High gas prices can put pressure on your wallet. You can save some by cutting back on driving, but there will always be some places you need to drive. Luckily, doing some basic maintenance on your car can make a huge difference for your vehicle’s fuel economy.

We’ve collected some helpful tips below on how you can keep fuel consumption low and make less trips to the pump.

Five Ways to Get the Most Out of Your Gas Money


Do a Tune-Up

An engine severely out of tune has considerable influence on your vehicle's fuel economy. In order for your vehicle to operate at peak operating efficiency, know and follow manufacturers recommendations on when to complete a tune up on your automobile. Badly worn spark plugs and clogged or dirty filters can decrease engine performance, which will result in decreased gas mileage and performance.

Replacing your old worn spark plugs and failed plug wires with new spark plugs and new plug wires can improve fuel economy.

Replacing dirty filters keeps vital systems from working harder than necessary.

Replacing a faulty oxygen sensor can improve your fuel economy by as much as 40%.


Run Clean with a Fuel System Treatment

Over time, impurities in gasoline will build up which form deposits in your fuel system. These contaminates have the potential to rob power from your vehicle, forcing your vehicle to work harder.

A fuel system treatment will clean out power robbing debris and deposits that contaminate your fuel system to restore lost gas mileage.


Check Your Tire Pressure

You can improve your fuel economy by up to 3.3% just by keeping your tires inflated to the proper pressure. It takes more effort to spin flat tires, under-inflated tires can lower gas mileage by 0.3 percent for every 1 psi drop in pressure of all four tires.

Check the sticker inside your driver's side door jamb, in the glove box, or in your owner's manual for proper tire pressure. Do not use the maximum pressure printed on the side wall of your tire.


Keep Your Engine Breathing Easy with a New Air Filter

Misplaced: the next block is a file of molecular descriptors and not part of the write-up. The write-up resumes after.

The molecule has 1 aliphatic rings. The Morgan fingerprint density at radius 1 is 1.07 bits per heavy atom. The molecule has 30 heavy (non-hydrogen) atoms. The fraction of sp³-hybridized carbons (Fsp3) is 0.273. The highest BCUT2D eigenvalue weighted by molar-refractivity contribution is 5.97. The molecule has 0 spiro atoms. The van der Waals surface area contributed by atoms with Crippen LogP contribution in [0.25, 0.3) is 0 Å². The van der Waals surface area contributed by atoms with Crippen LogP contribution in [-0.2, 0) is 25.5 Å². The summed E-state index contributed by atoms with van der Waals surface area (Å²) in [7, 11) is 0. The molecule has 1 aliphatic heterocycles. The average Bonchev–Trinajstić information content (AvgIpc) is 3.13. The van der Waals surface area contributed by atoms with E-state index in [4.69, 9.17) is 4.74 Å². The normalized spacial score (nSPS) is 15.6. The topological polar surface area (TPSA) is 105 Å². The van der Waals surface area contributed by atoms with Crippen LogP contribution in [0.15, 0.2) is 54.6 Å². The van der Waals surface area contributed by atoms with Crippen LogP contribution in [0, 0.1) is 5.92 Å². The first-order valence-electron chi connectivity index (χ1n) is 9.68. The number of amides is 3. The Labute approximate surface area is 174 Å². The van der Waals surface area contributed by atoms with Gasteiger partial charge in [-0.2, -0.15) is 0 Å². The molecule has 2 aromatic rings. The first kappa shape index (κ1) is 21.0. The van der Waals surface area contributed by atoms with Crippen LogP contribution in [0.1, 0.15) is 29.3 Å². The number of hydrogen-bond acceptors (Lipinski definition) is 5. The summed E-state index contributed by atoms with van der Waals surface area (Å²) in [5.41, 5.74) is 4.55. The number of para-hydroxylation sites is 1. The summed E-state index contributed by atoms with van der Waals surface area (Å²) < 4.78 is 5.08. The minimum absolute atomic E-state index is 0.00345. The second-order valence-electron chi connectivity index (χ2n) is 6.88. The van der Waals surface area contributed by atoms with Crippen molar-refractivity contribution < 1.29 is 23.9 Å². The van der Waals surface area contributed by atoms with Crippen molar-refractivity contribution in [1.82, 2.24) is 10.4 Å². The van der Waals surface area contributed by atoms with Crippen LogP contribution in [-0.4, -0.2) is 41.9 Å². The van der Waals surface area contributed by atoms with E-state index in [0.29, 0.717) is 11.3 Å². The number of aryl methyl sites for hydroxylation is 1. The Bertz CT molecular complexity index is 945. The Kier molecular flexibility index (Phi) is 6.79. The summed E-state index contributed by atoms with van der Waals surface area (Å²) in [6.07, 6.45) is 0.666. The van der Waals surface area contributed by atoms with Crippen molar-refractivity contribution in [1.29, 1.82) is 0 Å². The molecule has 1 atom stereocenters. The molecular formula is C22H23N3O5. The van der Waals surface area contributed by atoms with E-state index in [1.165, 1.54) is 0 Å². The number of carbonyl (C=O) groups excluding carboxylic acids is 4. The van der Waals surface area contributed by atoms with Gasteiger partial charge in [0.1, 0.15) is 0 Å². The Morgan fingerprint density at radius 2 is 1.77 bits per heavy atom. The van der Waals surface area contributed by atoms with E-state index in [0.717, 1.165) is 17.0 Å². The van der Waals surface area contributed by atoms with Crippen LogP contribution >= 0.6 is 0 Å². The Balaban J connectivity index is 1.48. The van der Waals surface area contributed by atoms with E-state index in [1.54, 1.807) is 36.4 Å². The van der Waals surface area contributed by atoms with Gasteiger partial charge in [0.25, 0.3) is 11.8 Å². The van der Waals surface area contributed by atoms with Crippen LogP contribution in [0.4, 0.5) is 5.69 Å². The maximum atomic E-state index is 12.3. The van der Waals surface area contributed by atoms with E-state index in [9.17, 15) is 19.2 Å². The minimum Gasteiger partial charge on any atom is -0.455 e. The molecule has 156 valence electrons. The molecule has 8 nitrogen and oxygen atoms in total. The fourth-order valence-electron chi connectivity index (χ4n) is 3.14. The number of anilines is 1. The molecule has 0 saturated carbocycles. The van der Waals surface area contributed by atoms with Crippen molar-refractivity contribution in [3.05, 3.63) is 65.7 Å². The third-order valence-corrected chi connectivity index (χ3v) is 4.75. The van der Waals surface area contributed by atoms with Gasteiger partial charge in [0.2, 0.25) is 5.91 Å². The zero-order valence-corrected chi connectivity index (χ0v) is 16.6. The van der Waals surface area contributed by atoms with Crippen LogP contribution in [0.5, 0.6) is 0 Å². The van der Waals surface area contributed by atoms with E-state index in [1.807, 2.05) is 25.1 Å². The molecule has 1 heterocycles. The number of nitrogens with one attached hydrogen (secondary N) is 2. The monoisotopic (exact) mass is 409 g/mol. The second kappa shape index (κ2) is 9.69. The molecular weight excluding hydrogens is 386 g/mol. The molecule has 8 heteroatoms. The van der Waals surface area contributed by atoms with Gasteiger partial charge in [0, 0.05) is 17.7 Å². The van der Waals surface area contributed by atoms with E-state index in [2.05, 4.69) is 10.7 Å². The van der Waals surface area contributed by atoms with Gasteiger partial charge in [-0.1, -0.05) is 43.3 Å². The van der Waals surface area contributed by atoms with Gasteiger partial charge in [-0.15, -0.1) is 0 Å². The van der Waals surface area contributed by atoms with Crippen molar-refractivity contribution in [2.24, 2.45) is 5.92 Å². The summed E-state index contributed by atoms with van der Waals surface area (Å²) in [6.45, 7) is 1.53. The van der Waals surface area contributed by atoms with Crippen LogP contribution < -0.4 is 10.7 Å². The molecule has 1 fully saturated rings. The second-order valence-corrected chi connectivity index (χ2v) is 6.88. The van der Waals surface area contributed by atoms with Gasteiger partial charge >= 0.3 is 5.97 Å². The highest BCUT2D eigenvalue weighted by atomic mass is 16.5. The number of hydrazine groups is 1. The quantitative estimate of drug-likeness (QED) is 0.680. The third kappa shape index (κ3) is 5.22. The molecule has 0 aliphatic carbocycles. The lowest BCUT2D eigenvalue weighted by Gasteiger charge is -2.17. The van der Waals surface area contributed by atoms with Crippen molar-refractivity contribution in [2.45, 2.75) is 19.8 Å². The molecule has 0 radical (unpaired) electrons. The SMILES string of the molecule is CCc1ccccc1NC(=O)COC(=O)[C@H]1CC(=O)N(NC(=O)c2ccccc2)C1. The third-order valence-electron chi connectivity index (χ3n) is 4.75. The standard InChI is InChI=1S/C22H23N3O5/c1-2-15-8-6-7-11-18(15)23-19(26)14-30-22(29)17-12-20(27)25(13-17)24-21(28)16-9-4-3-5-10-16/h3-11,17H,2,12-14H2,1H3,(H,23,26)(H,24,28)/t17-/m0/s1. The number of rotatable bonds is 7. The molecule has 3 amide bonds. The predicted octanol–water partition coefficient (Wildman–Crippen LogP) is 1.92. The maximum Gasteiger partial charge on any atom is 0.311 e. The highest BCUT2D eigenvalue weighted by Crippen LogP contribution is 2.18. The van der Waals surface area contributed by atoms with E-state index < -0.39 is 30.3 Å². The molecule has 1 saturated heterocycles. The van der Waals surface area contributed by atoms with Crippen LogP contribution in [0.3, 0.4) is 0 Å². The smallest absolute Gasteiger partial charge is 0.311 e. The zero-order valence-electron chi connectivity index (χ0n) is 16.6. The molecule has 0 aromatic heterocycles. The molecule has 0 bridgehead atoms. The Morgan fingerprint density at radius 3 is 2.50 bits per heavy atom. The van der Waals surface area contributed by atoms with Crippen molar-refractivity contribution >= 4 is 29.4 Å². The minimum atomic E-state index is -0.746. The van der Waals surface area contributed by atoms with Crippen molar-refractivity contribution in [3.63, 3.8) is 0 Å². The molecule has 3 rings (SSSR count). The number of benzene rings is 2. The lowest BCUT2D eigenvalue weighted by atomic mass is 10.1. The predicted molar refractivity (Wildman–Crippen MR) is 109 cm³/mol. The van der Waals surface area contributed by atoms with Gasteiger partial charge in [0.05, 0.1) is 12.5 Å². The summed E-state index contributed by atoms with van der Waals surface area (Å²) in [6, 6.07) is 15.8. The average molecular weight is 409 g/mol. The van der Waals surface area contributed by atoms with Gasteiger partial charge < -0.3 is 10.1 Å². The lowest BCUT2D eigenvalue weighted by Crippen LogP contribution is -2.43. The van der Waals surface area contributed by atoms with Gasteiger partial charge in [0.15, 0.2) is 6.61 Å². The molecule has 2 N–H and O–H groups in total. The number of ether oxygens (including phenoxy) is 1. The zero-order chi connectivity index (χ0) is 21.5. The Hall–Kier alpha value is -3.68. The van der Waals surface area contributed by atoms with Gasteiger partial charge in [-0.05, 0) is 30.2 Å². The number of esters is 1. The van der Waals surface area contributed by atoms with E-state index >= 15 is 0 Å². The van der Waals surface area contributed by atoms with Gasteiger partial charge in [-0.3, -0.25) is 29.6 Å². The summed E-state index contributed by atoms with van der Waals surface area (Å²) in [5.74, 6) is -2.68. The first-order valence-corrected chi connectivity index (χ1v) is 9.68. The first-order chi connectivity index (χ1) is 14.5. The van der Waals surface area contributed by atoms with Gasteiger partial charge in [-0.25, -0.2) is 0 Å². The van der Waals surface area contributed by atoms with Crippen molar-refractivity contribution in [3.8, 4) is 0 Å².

On carburetor equipped vehicles, replacing a dirty air filter on a vehicle operating under normal conditions may result in a 2%-6% increase in fuel economy. In some cases, replacing an air filter that has become clogged can result in an increase of fuel economy as much as 14%.

Replacing a dirty air filter on a fuel injected computer controlled engine does not improve fuel economy but can improve acceleration between 6% - 11%.


Check to Make Sure You Have Clean Motor Oil

Fuel economy deteriorates as oil ages. Regular oil changes, as recommended by your vehicle's manufacturer help protect fuel economy. You should always use the oil weight and type recommended by the vehicle manufacturer which can be found in your owner's manual. Using an oil other than what is recommended can rob your vehicle of fuel economy of 1%-2% (for instance, using a 10W30 in a vehicle that has a recommendation to use 5W30).

Some motor oils contain friction reducing additives that improve engine efficiency. Engine oils that contain these additives can be identified by locating the API performance symbol "Energy Conserving" on the container.

More Ways to Save


The most common causes of an illuminated Check Engine Light are fuel and emissions related issues that can reduce fuel economy. A code reader can help diagnose the problem.


A damaged, loose, or missing gas cap can allow fuel to evaporate. Consider a locking gas cap to prevent theft.


Using cruise control at highway speed can help you maintain a constant speed which saves gas.


Running your engine while your car isn’t moving wastes gas.


Gas mileage usually decreases rapidly at speeds over 50 mph. Fuel economy benefit: 7-14%


Driving with unnecessary items in your car can negatively affect your gas mileage. Fuel economy benefit: 1-2% per 100 lbs.


Rapid acceleration, braking and speeding can significantly reduce your gas mileage. Fuel economy benefit: 5-33%


Unused racks increase wind resistance and decrease gas mileage.


Advice, how-to guides, and car care information featured on and AutoZone Advice & How-To’s are presented as helpful resources for general maintenance and automotive repairs from a general perspective only and should be used at your own risk. Information is accurate and true to the best of AutoZone’s knowledge, however, there may be omissions, errors or mistakes.

Be sure to consult your owner’s manual, a repair guide, an AutoZoner at a store near you, or a licensed, professional mechanic for vehicle-specific repair information. Refer to the service manual for specific diagnostic, repair and tool information for your particular vehicle. Always chock your wheels prior to lifting a vehicle. Always disconnect the negative battery cable before servicing an electrical application on the vehicle to protect its electrical circuits in the event that a wire is accidentally pierced or grounded. Use caution when working with automotive batteries. Sulfuric acid is caustic and can burn clothing and skin or cause blindness. Always wear gloves and safety glasses and other personal protection equipment, and work in a well-ventilated area. Should electrolyte get on your body or clothing, neutralize it immediately with a solution of baking soda and water. Do not wear ties or loose clothing when working on your vehicle.

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